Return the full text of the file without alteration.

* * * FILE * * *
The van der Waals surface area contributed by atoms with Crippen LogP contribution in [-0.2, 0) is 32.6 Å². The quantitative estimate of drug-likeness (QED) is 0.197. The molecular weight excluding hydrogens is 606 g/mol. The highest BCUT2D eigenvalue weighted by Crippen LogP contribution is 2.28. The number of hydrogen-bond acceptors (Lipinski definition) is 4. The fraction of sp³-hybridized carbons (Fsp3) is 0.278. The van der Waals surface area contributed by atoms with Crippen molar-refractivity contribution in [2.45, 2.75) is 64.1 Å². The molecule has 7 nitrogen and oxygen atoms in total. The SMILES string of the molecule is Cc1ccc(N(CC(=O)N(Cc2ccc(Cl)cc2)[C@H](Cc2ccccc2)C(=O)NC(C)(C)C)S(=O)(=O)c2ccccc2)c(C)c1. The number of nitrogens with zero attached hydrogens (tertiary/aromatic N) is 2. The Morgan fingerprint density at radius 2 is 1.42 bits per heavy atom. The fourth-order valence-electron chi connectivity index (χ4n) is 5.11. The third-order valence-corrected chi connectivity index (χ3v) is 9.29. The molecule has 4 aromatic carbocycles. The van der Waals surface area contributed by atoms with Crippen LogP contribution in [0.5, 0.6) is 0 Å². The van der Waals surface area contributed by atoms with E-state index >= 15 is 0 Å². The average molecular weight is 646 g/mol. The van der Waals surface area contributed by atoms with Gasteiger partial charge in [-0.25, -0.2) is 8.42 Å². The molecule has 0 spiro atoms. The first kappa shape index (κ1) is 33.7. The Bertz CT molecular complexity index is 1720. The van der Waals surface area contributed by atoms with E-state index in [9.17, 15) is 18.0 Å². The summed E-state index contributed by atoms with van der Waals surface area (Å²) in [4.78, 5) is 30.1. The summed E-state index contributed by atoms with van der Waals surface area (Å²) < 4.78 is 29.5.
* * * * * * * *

The van der Waals surface area contributed by atoms with Crippen LogP contribution in [-0.2, 0) is 32.6 Å². The quantitative estimate of drug-likeness (QED) is 0.197. The molecular weight excluding hydrogens is 606 g/mol. The highest BCUT2D eigenvalue weighted by Crippen LogP contribution is 2.28. The number of hydrogen-bond acceptors (Lipinski definition) is 4. The fraction of sp³-hybridized carbons (Fsp3) is 0.278. The van der Waals surface area contributed by atoms with Crippen molar-refractivity contribution in [2.45, 2.75) is 64.1 Å². The molecule has 7 nitrogen and oxygen atoms in total. The SMILES string of the molecule is Cc1ccc(N(CC(=O)N(Cc2ccc(Cl)cc2)[C@H](Cc2ccccc2)C(=O)NC(C)(C)C)S(=O)(=O)c2ccccc2)c(C)c1. The number of nitrogens with zero attached hydrogens (tertiary/aromatic N) is 2. The Morgan fingerprint density at radius 2 is 1.42 bits per heavy atom. The fourth-order valence-electron chi connectivity index (χ4n) is 5.11. The third-order valence-corrected chi connectivity index (χ3v) is 9.29. The molecule has 4 aromatic carbocycles. The van der Waals surface area contributed by atoms with Crippen LogP contribution in [0.5, 0.6) is 0 Å². The van der Waals surface area contributed by atoms with E-state index >= 15 is 0 Å². The average molecular weight is 646 g/mol. The van der Waals surface area contributed by atoms with Gasteiger partial charge in [-0.25, -0.2) is 8.42 Å². The molecule has 0 spiro atoms. The first kappa shape index (κ1) is 33.7. The Bertz CT molecular complexity index is 1720. The van der Waals surface area contributed by atoms with E-state index in [9.17, 15) is 18.0 Å². The summed E-state index contributed by atoms with van der Waals surface area (Å²) in [4.78, 5) is 30.1. The summed E-state index contributed by atoms with van der Waals surface area (Å²) < 4.78 is 29.5.